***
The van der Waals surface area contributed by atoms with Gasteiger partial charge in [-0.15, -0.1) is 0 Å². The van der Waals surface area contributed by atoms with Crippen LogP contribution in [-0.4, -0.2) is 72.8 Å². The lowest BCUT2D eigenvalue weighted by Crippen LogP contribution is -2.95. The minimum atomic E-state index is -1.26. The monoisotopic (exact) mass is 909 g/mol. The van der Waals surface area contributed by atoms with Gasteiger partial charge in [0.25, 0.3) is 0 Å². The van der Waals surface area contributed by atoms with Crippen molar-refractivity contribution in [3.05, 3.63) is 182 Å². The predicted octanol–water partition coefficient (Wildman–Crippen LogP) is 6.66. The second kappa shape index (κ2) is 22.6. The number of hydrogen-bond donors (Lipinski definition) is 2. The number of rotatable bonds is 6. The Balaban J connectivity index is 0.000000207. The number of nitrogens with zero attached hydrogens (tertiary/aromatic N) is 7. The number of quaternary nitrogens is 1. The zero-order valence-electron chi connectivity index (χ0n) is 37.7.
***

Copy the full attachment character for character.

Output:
The van der Waals surface area contributed by atoms with Gasteiger partial charge in [-0.15, -0.1) is 0 Å². The van der Waals surface area contributed by atoms with Crippen LogP contribution in [-0.4, -0.2) is 72.8 Å². The lowest BCUT2D eigenvalue weighted by Crippen LogP contribution is -2.95. The minimum atomic E-state index is -1.26. The monoisotopic (exact) mass is 909 g/mol. The van der Waals surface area contributed by atoms with Gasteiger partial charge in [0.25, 0.3) is 0 Å². The van der Waals surface area contributed by atoms with Crippen molar-refractivity contribution in [3.05, 3.63) is 182 Å². The predicted octanol–water partition coefficient (Wildman–Crippen LogP) is 6.66. The second kappa shape index (κ2) is 22.6. The number of hydrogen-bond donors (Lipinski definition) is 2. The number of rotatable bonds is 6. The Balaban J connectivity index is 0.000000207. The number of nitrogens with zero attached hydrogens (tertiary/aromatic N) is 7. The number of quaternary nitrogens is 1. The zero-order valence-electron chi connectivity index (χ0n) is 37.7.